Some landowners attempt to use pen-raised birds to rebuild a wild population. However, research indicates that releasing pen-raised quail is not a viable solution to restoring wild quail populations. Research has found chicks learn behaviors from wild-quail parents that increase chances of survival. Therefore, typical pen-raised quail generally behave differently than wild birds. Many strains of quail raised in captivity have also been selected for meat production traits that may not be optimal for survival in the wild. Most often wild birds are absent because there is a habitat deficiency. If habitat cannot support wild birds, there is little reason to believe it would support pen-raised birds. If your land management goal is increasing wild quail populations, the resources that would be invested in releasing pen-raised quail would be better spent on habitat management (realizing that some areas have a higher probability of success than others).
The effects that releasing large numbers of pen-reared birds might have on wild quail populations (mainly from a population genetics and fitness standpoint) are not fully understood. For example, how the crossing of wild and captive strains might affect subsequent generations' survival abilities is unknown. Although survival of pen-raised quail after release is very low, some do survive and reproduce with wild birds (this has been verified in several studies). Perhaps there are no adverse effects, but genetic differences have been detected in pen-raised and wild birds (and subsequent offspring produced by interbreeding of pen-raised and wild birds). Finally, there is always the possibility that releasing birds raised in captivity may introduce diseases and parasites into wild populations of quail, turkeys, and other birds. When using pen-raised quail, every effort to minimize disease problems should be taken when releasing pen-raised quail (primarily obtaining birds from a facility that practices disease prevention and good sanitation).
Using pen-raised quail to train dogs, supplement wild populations subjected to intensive harvest, or practice put-and-take hunting are more valid uses of pen-raised birds. However, anyone considering use of pen-raised quail should follow the general guidelines in this document for implementing a release program legally and to reduce potential negative effects on wild bird populations.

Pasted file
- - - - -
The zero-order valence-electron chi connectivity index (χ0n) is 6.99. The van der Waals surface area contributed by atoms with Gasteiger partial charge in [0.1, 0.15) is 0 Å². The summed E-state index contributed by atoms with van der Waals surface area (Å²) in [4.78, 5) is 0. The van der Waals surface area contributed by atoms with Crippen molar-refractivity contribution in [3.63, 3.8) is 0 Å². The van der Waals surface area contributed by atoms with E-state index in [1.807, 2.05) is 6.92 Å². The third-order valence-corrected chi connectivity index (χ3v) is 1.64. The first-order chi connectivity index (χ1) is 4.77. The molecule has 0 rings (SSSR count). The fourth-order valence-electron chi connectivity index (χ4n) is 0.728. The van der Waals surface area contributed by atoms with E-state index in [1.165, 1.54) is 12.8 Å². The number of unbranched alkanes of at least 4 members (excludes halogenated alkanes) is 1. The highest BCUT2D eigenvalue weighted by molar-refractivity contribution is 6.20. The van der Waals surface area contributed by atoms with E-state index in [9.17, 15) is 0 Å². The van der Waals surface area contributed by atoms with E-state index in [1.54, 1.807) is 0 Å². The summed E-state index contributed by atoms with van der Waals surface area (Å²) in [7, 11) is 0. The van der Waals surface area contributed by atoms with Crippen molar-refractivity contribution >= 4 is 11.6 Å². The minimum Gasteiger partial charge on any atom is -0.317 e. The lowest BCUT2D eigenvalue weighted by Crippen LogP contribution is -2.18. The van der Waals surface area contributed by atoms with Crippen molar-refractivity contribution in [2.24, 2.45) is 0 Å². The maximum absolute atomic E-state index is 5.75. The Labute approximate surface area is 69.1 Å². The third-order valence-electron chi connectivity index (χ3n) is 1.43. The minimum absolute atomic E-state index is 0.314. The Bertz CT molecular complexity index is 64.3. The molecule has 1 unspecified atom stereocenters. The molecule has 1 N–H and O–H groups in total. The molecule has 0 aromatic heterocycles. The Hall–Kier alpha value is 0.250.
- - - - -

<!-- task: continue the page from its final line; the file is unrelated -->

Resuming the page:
Shooting Preserves and Dog Training with Pen-raised Quail
Pen-raised quail may be released and hunted on private land during the statewide quail season. However, state bag limits must be observed, and a hunting license is required. To harvest more released birds than bag limits dictate or to hunt released birds outside of the statewide quail hunting season, a shooting preserve license or dog training permit is required. However, shooting preserves must meet and follow some specific requirements. Follow this link, Shooting Preserve Licenses and Bird Dog Training Permits, for more information.
A commercial quail breeder's license issued by the Commission on Wildlife, Fisheries, and Parks is required of anyone raising quail for sale. A commercial quail breeder's license is not required for persons that raise no more than 100 quail per year for personal consumption. Anyone that raises quail for use on their own shooting preserves must purchase a breeder's license in addition to the shooting preserve license. Follow this link, Raising Quail for Commercial or Personal Use, for more information.
Suggested Guidelines for Releasing Pen-raised Quail for Hunting
Once you determine if releasing pen-raised quail is right for your given hunting objectives and have secured any necessary permits, there are some general procedures you should consider for the release operation. Place metal leg bands on all pen-raised quail over 4 weeks of age that are being released. Although marking released quail is not required, except for the requirements established for use with dog training permits, banding will help differentiate pen-raised birds from wild birds. Remember: wild birds cannot be legally taken outside of the state quail season. Contact a commercial supplier of tags and bands for more information on sizes and types available. Local farm supply stores may be able to obtain bands or tags. An internet search can quickly yield sources.